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27 April 2000 Damage detection in roadways with ground penetrating radar
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Proceedings Volume 4084, Eighth International Conference on Ground Penetrating Radar; (2000)
Event: 8th International Conference on Ground Penetrating Radar, 2000, Gold Coast, Australia
Assessing internal damage levels in concrete roadways is an excellent opportunity for the application of nondestructive evaluation techniques, such as ground penetrating radar (GPR). Concrete roadways, particularly those on bridges, are high- performance structural elements that are subjected to severe environmental and mechanical stresses. These stresses cause corrosion of reinforcing bars, the promotion of internal cracking, eventually large-scale spalling, and the formation of deep potholes. This damage usually initiates internally and does not appear on the surface until it is at an advanced state. The use of asphalt overlays further exacerbates this problem. One of the most important, yet difficult to identify, defects is a delamination, which can be due to expansion associated with reinforcing bar corrosion. The GPR reflections from a delamination can be relatively weak, whereas the reflection from a reinforcing bar can be fairly strong. This paper presents the results of a laboratory and field study that focused on GPR methods of detecting delaminations in concrete roadways. The measurement technique used 0.5 to 6.0 GHz air-coupled waves to probe the roadways. Delaminations as small as 0.5 mm were stimulated and detected in the laboratory. Field measurements are suggestive that this technique can be effective for field use.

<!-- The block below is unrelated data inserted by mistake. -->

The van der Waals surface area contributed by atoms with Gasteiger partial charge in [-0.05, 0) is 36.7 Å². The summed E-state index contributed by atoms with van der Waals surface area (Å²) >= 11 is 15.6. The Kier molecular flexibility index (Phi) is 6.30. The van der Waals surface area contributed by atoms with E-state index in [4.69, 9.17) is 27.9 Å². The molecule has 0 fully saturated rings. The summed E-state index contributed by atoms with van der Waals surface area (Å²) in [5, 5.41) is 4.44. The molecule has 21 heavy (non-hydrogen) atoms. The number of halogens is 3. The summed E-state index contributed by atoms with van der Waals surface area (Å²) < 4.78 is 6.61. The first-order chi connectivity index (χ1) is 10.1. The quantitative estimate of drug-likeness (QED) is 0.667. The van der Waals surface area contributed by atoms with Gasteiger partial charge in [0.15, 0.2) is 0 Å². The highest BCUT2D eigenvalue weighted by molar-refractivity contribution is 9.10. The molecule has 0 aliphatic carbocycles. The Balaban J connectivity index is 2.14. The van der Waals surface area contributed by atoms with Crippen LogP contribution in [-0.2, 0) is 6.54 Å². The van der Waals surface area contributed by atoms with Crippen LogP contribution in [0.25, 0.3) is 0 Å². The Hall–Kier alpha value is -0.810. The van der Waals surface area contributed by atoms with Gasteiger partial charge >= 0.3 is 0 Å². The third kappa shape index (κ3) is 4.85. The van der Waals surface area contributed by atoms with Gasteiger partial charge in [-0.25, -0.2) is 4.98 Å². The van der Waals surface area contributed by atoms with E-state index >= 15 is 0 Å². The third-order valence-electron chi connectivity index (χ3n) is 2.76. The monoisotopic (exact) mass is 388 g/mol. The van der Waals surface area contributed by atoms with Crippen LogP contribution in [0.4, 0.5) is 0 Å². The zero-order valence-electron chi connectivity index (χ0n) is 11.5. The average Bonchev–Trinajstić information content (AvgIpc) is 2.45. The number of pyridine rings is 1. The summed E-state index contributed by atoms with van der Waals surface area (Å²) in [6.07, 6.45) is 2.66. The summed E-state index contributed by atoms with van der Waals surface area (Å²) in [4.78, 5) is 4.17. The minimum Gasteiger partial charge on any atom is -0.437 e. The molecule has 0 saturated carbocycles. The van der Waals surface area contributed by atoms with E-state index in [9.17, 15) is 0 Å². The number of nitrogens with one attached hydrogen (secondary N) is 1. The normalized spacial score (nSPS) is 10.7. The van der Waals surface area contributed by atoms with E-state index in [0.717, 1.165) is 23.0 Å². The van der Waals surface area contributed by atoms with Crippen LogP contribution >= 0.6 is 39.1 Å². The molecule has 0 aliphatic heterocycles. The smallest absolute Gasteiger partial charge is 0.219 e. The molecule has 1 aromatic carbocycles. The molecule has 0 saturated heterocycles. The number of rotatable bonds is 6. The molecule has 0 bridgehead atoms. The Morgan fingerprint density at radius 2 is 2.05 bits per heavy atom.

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Dryver R. Huston, Noel V. Pelczarski, Brian Esser, and Kenneth R. Maser "Damage detection in roadways with ground penetrating radar", Proc. SPIE 4084, Eighth International Conference on Ground Penetrating Radar, (27 April 2000);

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